Domaine Royet Cremant Nature NV
Grape variety: 40% Chardonnay 15% Aligoté 40% Pinot Noir 5% Gamay
Terroir: The vines aged 25 to 30 are located on clay-limestone soils.
Vinification: Manual harvest. the grapes are gently pressed in a pneumatic press, fermentation takes place for about 20 days at 18 °. A second fermentation takes place in bottles. After 18 months minimum aging on slats, the bottles are stirred and disgorged. All these operations are done at the domain. No Dosage.
Tasting: Fine, pearly bubbles, well integrated into a vinous balanced wine, this non-dosed extra brut character gives this cuvée great aromatic purity and razor sharp crispness..
In Burgundy, the Côtes du Couchois is at a crossroads. Both literally and figuratively.
Closing the geological fault that runs from Dijon to the southwest, this islet of vines west of the Côte Chalonnaise but in the extension of the Côte d´Or should be attached to the soils of "great Burgundy". But its location in Saône-et-Loire has led the appellation to fall back to the Côte Chalonnaise.
The region is undiscovered, all but unknown in the US. But it can be a source of excellent wine from excellent producers. And as always Elden Selections is there to prospect for the best.
Allow us to introduce the Domaine Royet. Located in the heart of the Côtes du Couchois, this family estate extends over 14 hectares (nearly 34 acres). The vines are planted on steep slopes at the foot of the Château of Couches. Combining tradition and modernity, the Domaine Royet produces wines that express the unique subsoils of this corner of Burgundy.
Vincent Royet today works with his father, Jean-Claude, being the third and fourth generations to exploit the domain. They have planted Chardonnay, Pinot Noir and Aligote, and produce wines in the regional appellation Bourgogne, the sub-region Cotes de Couchois, as well as premier cru Maranges. They are also producers of an excellent in-house Crémant de Bourgogne.
CREMANT DE BOURGOGNE
Sparkling Bourgogne made its entrance into history when it was lauded by the poet Alfred de Musset (1820-1857) in his “Secrètes pensées de Raphaël”. It was first made at the beginning of the 19th century at Chablis, Nuits-Saint-Georges, Rully and Tonnerre, and since then has not ceased to sparkle. It was for a long time the practice to make effervescent versions of prestigious Burgundian Grands Crus but the AOC status granted in 1975 laid down strict conditions for its production on the basis of meticulously-applied traditional skills to achieve high-quality vinification. Only whites and rosés qualify for the appellation. They may be blanc de blancs (from white grapes) or blanc de noirs (from white-juiced black grapes). Most are classed as brut or, less often, demi-sec. The production area is the same as that for the appellation Bourgogne.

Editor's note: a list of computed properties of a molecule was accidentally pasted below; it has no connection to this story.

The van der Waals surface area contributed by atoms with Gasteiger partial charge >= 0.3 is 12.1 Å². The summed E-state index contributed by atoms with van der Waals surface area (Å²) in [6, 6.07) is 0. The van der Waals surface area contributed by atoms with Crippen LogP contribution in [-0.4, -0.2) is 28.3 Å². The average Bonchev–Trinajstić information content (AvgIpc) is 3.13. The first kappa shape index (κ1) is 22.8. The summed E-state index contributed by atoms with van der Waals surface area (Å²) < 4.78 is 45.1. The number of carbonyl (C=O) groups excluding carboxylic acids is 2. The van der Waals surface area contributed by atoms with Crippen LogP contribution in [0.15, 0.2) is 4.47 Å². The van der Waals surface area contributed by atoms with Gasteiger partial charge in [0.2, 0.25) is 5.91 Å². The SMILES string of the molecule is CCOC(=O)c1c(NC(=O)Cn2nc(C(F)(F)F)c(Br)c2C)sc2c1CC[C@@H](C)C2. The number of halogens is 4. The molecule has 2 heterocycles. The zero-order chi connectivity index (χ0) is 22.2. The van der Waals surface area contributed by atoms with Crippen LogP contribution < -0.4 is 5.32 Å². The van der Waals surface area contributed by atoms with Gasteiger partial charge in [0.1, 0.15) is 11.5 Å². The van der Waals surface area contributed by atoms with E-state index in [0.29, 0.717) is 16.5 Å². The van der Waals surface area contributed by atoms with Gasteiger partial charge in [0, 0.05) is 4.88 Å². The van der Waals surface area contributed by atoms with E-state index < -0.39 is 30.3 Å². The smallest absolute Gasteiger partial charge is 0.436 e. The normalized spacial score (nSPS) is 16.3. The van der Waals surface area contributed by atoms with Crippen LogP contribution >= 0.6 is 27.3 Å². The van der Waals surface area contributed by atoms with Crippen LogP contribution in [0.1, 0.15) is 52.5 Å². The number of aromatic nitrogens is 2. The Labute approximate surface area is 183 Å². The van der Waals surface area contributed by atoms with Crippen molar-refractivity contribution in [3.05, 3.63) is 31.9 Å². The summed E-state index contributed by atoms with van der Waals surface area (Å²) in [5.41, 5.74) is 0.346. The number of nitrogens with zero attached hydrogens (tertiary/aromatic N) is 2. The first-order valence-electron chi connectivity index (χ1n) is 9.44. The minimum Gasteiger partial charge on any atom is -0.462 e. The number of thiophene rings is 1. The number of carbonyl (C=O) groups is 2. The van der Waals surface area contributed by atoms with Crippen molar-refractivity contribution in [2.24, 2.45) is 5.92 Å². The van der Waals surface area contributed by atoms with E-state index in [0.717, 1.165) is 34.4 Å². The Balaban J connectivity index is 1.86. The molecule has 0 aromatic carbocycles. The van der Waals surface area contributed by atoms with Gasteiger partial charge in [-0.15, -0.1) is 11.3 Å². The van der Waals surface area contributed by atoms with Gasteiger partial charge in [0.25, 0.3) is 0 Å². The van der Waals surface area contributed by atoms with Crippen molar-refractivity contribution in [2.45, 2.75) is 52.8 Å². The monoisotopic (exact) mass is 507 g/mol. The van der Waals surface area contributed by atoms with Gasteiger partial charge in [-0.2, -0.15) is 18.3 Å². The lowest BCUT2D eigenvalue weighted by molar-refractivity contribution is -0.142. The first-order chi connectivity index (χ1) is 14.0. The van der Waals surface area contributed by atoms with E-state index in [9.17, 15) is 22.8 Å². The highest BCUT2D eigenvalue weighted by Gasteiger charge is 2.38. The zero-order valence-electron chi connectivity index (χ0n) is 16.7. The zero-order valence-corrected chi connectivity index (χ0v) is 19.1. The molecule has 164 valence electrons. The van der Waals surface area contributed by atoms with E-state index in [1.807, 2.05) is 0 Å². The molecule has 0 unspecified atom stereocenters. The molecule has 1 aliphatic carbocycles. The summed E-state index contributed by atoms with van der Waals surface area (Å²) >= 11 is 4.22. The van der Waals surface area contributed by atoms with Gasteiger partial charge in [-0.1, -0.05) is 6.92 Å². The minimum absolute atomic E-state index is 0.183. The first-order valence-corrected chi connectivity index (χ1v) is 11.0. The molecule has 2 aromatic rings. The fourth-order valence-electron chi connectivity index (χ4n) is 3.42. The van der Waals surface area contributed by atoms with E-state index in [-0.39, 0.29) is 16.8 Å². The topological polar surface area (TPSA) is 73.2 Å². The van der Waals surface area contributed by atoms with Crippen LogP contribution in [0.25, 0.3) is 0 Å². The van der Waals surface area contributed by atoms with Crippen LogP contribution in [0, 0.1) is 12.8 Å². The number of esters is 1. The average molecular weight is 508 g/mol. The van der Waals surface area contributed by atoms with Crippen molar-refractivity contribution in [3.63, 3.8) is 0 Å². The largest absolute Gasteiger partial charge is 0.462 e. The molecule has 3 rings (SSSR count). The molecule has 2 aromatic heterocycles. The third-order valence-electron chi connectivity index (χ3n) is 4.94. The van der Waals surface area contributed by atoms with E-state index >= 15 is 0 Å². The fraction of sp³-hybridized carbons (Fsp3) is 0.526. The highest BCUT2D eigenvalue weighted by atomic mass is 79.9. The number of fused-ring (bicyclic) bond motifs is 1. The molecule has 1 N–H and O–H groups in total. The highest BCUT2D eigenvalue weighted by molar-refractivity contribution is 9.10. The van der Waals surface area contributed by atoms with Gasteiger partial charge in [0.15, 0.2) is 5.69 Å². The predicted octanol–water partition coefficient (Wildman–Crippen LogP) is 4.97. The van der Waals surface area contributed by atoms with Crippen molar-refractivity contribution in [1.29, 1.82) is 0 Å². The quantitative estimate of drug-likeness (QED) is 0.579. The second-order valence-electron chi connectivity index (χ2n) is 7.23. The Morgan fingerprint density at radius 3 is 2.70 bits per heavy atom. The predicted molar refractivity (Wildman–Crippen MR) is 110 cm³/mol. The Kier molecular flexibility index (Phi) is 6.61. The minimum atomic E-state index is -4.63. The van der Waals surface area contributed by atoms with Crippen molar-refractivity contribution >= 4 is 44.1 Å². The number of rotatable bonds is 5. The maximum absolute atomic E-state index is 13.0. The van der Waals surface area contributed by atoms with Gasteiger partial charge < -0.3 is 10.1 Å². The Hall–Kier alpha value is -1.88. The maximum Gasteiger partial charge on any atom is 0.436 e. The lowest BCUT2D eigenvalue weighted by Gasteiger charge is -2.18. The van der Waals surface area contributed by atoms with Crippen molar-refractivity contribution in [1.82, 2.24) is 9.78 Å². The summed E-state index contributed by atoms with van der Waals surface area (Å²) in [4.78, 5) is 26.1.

A wine bursting with youth and audacity. In its youth, it is freshness and vigor. Given time, it acquires the stateliness of a great wine. The brut reflects its lively and clear-cut personality. As demi-sec, vivacity yields to smoothness and a new taste impression of sweetness.The blanc is generally white-gold in color. The bubbles are fine and form a delicate necklace around the edge of the glass. Floral, citrusy and mineral aromas are matched in the mouth by freshness and elegance plus a degree of acidity that is the key to a proper balance between aromatic power and the desired degree of lightness. The blanc de blancs carries the perfume of white flowers, citrus fruits or green apples. With time, it will develop toasty notes and notes of pitted-fruits such as apricot or peach. The blanc de noirs exhales aromas of small fruits (cherry, blackcurrant, raspberry). In the mouth, powerful, long and persistent. Time adds charm and warmth, with aromas of dried fruits and, perhaps, honey, spices or nutmeg. The rosé, made from Pinot Noir grapes with or without a proportion of Gamay, is pink-gold in color. This is a delicate wine with subtle aromas of red fruits.
The grapes from which the ‘vins de base’ for Crémant de Bourgogne are made come from a wide variety of soils in vineyard districts throughout Bourgogne.They range from the chalky subsoil of the Joigny district in the north to the granites of southern Bourgogne, via the limestones and marls of the Côtes where most of the wines of this appellation are grown.
Whites and rosés: main varieties Pinot Noir, Chardonnay (minimum 30%)
Secondary varieties: Gamay (20% maximum), Aligoté, Melon, Sacy
Production surface area
1 hectare (ha) = 2.4 acres
326.44 ha (including 201.54 ha Premier Cru)
Although Crémant de Bourgogne is a perfect pre-dinner drink, this in no way takes away from the fact that it is also a perfect accompaniment to food. The blanc chimes with main dishes such as stewed poultry.With the blanc de blancs, try scallops or river fish. The blanc de noirs makes a great match for braised beef, or snails, and is the ideal partner for poultry. The rosé is a good choice as a dessert wine with its powerful floral aromas which go perfectly with ice cream and bring a touch of freshness to the close of a meal. It is ideal with pastries and its fruit scents are unbeatable with a red-fruit sorbet.